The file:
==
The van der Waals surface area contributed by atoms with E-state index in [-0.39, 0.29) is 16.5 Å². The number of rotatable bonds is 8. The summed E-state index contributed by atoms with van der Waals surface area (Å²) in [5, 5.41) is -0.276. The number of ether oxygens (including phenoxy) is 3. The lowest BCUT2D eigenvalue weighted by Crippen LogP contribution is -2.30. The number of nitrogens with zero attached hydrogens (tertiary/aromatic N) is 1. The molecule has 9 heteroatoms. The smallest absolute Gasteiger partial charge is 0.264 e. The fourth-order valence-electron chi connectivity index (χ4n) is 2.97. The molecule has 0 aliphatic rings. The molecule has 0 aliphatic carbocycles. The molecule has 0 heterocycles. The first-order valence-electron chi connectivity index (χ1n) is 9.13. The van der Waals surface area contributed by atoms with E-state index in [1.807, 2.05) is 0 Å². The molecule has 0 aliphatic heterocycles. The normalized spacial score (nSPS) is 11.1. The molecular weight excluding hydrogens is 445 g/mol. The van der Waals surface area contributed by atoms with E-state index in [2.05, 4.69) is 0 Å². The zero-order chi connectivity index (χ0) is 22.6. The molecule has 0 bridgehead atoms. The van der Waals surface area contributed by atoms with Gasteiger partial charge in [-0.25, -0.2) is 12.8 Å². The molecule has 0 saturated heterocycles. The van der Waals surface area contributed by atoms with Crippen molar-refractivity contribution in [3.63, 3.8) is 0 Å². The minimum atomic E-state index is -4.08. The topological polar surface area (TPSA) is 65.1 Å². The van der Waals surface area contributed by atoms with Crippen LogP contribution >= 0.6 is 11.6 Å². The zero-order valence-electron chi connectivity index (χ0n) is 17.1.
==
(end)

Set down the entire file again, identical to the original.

The van der Waals surface area contributed by atoms with E-state index in [-0.39, 0.29) is 16.5 Å². The number of rotatable bonds is 8. The summed E-state index contributed by atoms with van der Waals surface area (Å²) in [5, 5.41) is -0.276. The number of ether oxygens (including phenoxy) is 3. The lowest BCUT2D eigenvalue weighted by Crippen LogP contribution is -2.30. The number of nitrogens with zero attached hydrogens (tertiary/aromatic N) is 1. The molecule has 9 heteroatoms. The smallest absolute Gasteiger partial charge is 0.264 e. The fourth-order valence-electron chi connectivity index (χ4n) is 2.97. The molecule has 0 aliphatic rings. The molecule has 0 aliphatic carbocycles. The molecule has 0 heterocycles. The first-order valence-electron chi connectivity index (χ1n) is 9.13. The van der Waals surface area contributed by atoms with E-state index in [1.807, 2.05) is 0 Å². The molecule has 0 aliphatic heterocycles. The normalized spacial score (nSPS) is 11.1. The molecular weight excluding hydrogens is 445 g/mol. The van der Waals surface area contributed by atoms with E-state index in [2.05, 4.69) is 0 Å². The zero-order chi connectivity index (χ0) is 22.6. The molecule has 0 bridgehead atoms. The van der Waals surface area contributed by atoms with Gasteiger partial charge in [-0.25, -0.2) is 12.8 Å². The molecule has 0 saturated heterocycles. The van der Waals surface area contributed by atoms with Crippen molar-refractivity contribution in [3.63, 3.8) is 0 Å². The minimum atomic E-state index is -4.08. The topological polar surface area (TPSA) is 65.1 Å². The van der Waals surface area contributed by atoms with Crippen LogP contribution >= 0.6 is 11.6 Å². The zero-order valence-electron chi connectivity index (χ0n) is 17.1.